Feb 4, 2009 by Marissa Berger
Writing for the web is very different from writing for print. At MB/I we include at least a “content polish” by our professional writer on every proposal. We take the client’s draft and work on making the following adjustments.
It’s important that all pages of a website read like they are coming from the same voice. On large websites, different sections and pages are typically assigned to different writers. If an effort to keep the content consistent is not made, the site can end up feeling disjointed to the end user. If the site is too large to have one person review all copy, we suggest creating a style guide.
For all of us non-professional writers, it’s much easier to write in terms of features. We can talk about what we do, how we do it, and why we are different from our competitors. The problem is that the end-user is looking for benefits. They are looking for what we can do for them, for their specific issues. We need to talk about what specific problems we can solve for them. The challenge is that more than one type of end user visits our sites.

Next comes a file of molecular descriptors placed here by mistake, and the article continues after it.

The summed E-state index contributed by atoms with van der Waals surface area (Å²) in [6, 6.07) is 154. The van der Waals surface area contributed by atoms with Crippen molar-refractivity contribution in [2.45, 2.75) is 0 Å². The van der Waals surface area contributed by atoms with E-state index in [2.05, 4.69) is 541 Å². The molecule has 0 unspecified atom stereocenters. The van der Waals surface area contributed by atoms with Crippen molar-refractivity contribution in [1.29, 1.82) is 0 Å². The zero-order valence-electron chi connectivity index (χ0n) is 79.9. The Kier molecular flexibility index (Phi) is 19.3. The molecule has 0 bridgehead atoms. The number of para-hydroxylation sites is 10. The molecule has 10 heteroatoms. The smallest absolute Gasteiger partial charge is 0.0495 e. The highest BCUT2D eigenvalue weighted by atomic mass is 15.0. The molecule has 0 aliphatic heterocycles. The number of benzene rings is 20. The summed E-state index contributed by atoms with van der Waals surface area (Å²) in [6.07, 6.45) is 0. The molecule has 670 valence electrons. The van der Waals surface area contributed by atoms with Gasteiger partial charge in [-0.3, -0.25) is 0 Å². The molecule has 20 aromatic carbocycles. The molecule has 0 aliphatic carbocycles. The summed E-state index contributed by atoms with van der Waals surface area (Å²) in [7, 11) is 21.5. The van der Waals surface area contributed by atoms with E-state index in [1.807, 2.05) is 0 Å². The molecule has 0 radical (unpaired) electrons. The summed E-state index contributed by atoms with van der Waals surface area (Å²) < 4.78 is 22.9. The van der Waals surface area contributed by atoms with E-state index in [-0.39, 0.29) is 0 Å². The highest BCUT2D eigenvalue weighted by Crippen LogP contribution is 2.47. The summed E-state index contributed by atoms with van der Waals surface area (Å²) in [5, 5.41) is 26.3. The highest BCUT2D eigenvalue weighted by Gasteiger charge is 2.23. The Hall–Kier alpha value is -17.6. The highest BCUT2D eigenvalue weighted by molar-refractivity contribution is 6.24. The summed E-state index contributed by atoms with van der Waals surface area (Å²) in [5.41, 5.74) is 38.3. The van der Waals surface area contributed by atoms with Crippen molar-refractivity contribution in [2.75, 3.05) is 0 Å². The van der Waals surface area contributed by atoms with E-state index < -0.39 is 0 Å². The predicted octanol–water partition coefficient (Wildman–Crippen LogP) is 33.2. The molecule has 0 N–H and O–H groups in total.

People actually don’t read on the web, they scan. They look for words that catch their eye and then they start paying attention. That’s why page titles and subtitles are king on the web. The rest of the page needs to be short (300-600 words per page), needs to have bullet points or lists, and needs to have words in bold or in a different color.
Call to action
Every page on a website should have an appropriate call to action. The “contact us” button on the main navigation does not count. When writing content for a page, the question “what do I want the user to do here” needs to be answered. A call to action can be a phone number to call, and email address, a signup form, and add to cart button, a link to another page or site, etc.
There is even another dimension to consider when writing for the web. That’s writing for search engines.